The plans made provision for the U.S central bank the Federal Reserve to issue digital bank accounts, called FedAccounts, to all U.S. citizens, which would be used to dispense cash directly to Americans, which could also be used to send and receive cash. The only requirement to qualify for a FedAccount? A Social Security number.
This direct intervention would eliminate the need to involve banks and the bureaucratic red tape and middle man fees that come with transacting through bank accounts and transform “retail banking into a public service”. This would certainly be music to the ears of Bitcoin creator Satoshi Nakamoto, who published his whitepaper on a P2P electronic cash system in response to the dismal failure and eventual government bailout of banks in 2008.
The proposals defined a possible digital dollar as:
“a balance expressed as a dollar value consisting of digital ledger entries that are recorded as liabilities in the accounts of any Federal [R]eserve bank; or an electronic unit of value, redeemable by an eligible financial institution (as determined by the Board of Governors of the Federal Reserve System).”
It would exist in a digital dollar wallet, which would be:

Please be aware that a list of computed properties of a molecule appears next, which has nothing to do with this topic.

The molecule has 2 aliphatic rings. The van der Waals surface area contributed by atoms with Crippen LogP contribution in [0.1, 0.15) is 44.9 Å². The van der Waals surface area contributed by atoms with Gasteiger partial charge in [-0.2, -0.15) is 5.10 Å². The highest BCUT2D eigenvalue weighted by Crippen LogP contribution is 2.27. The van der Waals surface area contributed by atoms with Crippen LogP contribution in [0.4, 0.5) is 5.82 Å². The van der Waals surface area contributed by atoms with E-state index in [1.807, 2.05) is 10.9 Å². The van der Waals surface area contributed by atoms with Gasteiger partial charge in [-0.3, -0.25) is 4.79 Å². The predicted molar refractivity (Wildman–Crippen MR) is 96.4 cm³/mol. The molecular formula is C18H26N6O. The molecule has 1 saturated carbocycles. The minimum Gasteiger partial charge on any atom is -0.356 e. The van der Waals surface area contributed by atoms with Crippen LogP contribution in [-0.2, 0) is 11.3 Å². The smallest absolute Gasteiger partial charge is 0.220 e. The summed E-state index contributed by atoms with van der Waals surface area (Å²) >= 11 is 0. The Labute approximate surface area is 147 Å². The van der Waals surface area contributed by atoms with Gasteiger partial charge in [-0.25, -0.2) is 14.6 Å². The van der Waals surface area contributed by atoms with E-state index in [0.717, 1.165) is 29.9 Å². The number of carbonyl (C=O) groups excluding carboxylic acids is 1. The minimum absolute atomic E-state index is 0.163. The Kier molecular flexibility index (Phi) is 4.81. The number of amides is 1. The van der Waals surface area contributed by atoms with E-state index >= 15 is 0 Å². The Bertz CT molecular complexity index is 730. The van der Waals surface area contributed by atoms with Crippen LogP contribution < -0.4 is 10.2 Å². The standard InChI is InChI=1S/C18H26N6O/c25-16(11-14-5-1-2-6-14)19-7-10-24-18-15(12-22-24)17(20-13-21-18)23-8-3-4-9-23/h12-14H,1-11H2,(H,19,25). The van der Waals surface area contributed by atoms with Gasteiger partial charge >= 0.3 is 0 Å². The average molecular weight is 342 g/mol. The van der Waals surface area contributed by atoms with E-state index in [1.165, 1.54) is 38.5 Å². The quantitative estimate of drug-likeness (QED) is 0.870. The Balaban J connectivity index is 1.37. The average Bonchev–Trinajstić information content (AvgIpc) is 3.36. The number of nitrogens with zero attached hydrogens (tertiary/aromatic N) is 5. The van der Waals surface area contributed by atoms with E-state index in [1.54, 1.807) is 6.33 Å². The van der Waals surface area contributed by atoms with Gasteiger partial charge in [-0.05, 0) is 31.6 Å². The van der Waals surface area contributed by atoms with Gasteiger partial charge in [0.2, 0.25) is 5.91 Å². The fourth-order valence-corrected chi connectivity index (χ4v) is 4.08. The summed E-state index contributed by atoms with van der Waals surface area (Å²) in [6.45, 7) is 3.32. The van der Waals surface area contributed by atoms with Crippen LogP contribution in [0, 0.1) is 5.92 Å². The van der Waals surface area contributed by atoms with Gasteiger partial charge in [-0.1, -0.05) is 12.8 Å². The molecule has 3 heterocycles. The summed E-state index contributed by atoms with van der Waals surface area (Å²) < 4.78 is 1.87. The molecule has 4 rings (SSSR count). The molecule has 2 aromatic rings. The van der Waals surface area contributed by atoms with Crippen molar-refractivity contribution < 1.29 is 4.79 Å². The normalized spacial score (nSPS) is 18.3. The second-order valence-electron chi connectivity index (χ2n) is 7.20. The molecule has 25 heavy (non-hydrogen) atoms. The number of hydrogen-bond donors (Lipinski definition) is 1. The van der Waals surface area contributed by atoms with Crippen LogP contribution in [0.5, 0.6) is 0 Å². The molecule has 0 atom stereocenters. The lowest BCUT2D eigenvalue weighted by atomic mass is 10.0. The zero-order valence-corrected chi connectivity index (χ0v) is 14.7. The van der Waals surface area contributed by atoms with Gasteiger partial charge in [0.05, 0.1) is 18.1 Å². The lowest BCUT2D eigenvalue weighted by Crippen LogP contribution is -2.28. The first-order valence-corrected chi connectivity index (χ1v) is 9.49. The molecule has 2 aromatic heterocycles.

“maintained by a Federal Reserve bank on behalf of any person, that represents holdings in an electronic device or service that is used to store digital dollars that may be tied to a digital or physical identity.”
What is Hyperledger’s eThaler?
The draft proposals brought renewed attention to a possible U.S. central bank digital currency solution being developed by the Hyperledger project, an open-source collaboration fronted by Linux that helps develop permissioned blockchain solutions for businesses.
The Hyperledger consortium has recently ramped up its plans to develop its eThaler project, a CBDC-focused project on which various leading financial consultants have been working on since 2019 with the eThaler Labs team. The word “thaler” refers to a European coin used from the 16th to 19th centuries and provided the etymological origins to the word “dollar”.